The Royal Statistical Society and King’s College London published last week the results of their study The Perils of Perception which was conducted to tackle the divide between public views and the evidence on key social issues such as crime, benefit fraud and immigration.
The results were shocking.
|| We think that 15% of girls under 16 get pregnant each year, when only 0.6% do.
|| We don’t think that crime is falling, when incidents of crime are 19% lower than in 2012.
|| We think that we spend more on JSA than pensions, when in reality we spend 15 times more on pensions.
|| We think that £24 out of every £100 spent on benefits is claimed fraudulently, when it is £0.70 of every £100.
|| We think that foreign aid is one of the top items government spends money on, when it only made up 1.1% of expenditure in 2011/2012.
|| We think 24% of the British population is Muslim, when it is 5%.
|| We think 31% of the population is made of immigrants, when it is 13%.
|| We think that 36% of the population is over 65, when it is 16%.
|| We think that capping benefits will save the most money, when it is thought to save £290m compared with the savings of £5bn for raising pension age and £1.7bn for stopping child benefit in wealthier households.
|| We think that 43% of the population votes, when 65% does.
We are off the mark. And the consequences of this could be severe. In her article for the Guardian on Sunday, Tanya Gold wrote that “the politics of fury and disenchantment must not be based on ignorance.” She warns that if they are, society will break down.
It is vital that you and I have a handle on the issues society is facing and policies relating to them if we are to contribute positively, by voting wisely and working in our (political or non-political, if there is such a thing) spheres.
So what’s the solution?
Hetan Shah suggests three things:
1. Politicians must stop spinning numbers and present the real state of affairs.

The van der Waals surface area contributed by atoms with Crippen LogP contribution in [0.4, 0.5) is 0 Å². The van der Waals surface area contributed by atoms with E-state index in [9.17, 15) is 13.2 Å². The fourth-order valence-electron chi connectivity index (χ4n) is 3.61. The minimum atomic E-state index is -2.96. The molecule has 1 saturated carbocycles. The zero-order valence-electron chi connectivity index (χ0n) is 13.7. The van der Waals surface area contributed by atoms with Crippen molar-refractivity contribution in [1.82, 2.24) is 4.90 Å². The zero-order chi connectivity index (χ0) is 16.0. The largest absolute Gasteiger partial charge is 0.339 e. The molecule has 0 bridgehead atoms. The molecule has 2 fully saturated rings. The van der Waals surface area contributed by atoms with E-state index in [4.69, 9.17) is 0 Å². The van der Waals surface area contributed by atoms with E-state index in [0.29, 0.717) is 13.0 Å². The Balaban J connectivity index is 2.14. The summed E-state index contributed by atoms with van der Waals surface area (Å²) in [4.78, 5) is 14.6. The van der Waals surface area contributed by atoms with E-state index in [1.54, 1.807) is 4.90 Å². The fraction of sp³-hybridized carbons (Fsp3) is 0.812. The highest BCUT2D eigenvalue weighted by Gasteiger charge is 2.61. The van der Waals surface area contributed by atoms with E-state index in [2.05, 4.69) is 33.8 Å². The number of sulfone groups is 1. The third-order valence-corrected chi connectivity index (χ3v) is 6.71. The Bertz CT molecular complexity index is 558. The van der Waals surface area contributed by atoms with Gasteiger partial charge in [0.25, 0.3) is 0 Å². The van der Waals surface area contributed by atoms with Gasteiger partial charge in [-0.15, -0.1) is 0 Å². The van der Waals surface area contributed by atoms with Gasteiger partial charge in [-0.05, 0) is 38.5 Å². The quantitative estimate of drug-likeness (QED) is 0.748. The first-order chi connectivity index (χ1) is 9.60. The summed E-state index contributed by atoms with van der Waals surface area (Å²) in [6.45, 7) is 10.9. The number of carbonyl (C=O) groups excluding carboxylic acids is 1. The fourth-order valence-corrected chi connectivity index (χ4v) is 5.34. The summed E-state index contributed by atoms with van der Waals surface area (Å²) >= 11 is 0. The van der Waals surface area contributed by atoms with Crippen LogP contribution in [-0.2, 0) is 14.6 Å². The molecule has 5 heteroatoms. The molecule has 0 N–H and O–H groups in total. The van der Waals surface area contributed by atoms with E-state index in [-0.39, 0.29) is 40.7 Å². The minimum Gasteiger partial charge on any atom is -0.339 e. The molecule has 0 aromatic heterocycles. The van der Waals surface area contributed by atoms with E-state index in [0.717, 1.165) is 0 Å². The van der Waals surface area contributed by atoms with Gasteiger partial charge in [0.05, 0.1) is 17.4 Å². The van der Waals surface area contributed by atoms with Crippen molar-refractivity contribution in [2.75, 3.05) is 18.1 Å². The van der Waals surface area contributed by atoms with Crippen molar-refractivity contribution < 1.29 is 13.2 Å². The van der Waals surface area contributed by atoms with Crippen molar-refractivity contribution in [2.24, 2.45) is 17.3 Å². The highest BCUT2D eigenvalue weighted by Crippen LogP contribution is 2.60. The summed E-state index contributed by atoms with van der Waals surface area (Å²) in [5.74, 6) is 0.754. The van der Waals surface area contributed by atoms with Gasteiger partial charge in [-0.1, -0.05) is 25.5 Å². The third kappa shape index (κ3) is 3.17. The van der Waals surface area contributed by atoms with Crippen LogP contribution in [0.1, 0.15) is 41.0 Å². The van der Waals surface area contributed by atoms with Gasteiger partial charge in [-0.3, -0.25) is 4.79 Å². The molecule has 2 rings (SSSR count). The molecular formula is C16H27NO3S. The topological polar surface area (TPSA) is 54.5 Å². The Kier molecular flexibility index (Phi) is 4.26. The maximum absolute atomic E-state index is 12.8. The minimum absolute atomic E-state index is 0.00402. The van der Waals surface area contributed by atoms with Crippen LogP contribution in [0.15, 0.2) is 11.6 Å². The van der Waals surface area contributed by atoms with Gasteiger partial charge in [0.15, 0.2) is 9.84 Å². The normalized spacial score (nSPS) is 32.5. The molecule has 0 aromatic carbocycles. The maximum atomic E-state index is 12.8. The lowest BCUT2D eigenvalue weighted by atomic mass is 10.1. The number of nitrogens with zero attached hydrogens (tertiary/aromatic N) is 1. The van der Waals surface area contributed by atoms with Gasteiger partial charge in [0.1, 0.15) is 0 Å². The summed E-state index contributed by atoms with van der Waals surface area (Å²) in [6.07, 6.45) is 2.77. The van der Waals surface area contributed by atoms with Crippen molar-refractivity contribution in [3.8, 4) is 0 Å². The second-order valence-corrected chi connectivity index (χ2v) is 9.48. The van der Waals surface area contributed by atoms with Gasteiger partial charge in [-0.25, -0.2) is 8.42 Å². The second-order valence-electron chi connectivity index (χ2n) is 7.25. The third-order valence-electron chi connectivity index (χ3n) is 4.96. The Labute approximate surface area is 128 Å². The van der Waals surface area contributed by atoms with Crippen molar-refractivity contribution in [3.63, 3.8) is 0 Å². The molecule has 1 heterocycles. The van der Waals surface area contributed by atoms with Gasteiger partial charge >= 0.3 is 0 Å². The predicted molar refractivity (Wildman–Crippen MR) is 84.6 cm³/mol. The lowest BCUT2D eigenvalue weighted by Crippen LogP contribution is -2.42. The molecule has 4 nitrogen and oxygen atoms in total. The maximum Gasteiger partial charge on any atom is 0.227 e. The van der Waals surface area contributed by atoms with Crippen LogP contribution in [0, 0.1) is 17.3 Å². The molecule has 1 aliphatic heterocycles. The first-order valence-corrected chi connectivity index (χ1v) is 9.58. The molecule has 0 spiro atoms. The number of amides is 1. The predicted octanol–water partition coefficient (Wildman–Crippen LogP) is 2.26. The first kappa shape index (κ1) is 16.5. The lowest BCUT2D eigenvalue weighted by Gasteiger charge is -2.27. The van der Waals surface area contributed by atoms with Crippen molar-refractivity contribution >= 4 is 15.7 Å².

2. The media must stop sensationalising issues and aim to illuminate instead.
3. Schools must teach statistical literacy so that the next generations have a better grasp.
These recommendations are valuable. Politicians have a duty to inform well: and, it must be said, to also be informed themselves. But back to us – it is our duty to also be informed, and if politicians aren’t doing that for us, we must make the most of the wealth of resources available to us and find things out for ourselves – and indeed to inform our politicians. We have no excuse.
The same goes for the policies upon which this information is based: it is ludicrous to mock our politicians (and to vote on their policies!) if we do not know them well.
For example, the Department of Justice added to the Criminal Justice Act earlier this year because of recommendations the anti-trafficking community had made – this is a great example of the public and politicians working together. We need each other.
Furthermore, the media is corrupt – we know that, and it contributes to the culture that breeds the divide between public knowledge and evidence.
ComRes, a polling company, asked a nationwide sample of UK citizens to estimate the death toll from the war in Iraq since 2003. 44% of respondents believed the number was under 5,000, when the highest official estimate is 1,000,000.
But what other cultural currents allow for stereotyping, ignorance and prejudice?
I’m done with swallowing what politicians and the media tell me without a second thought. And I don’t want my mind to be the product of a corrupt and prejudiced society.
I’d quite like to be like 12 year old Egyptian schoolboy Ali Ahmed.
I’m off to do some research. I suggest you do the same. Ignorance is not an option.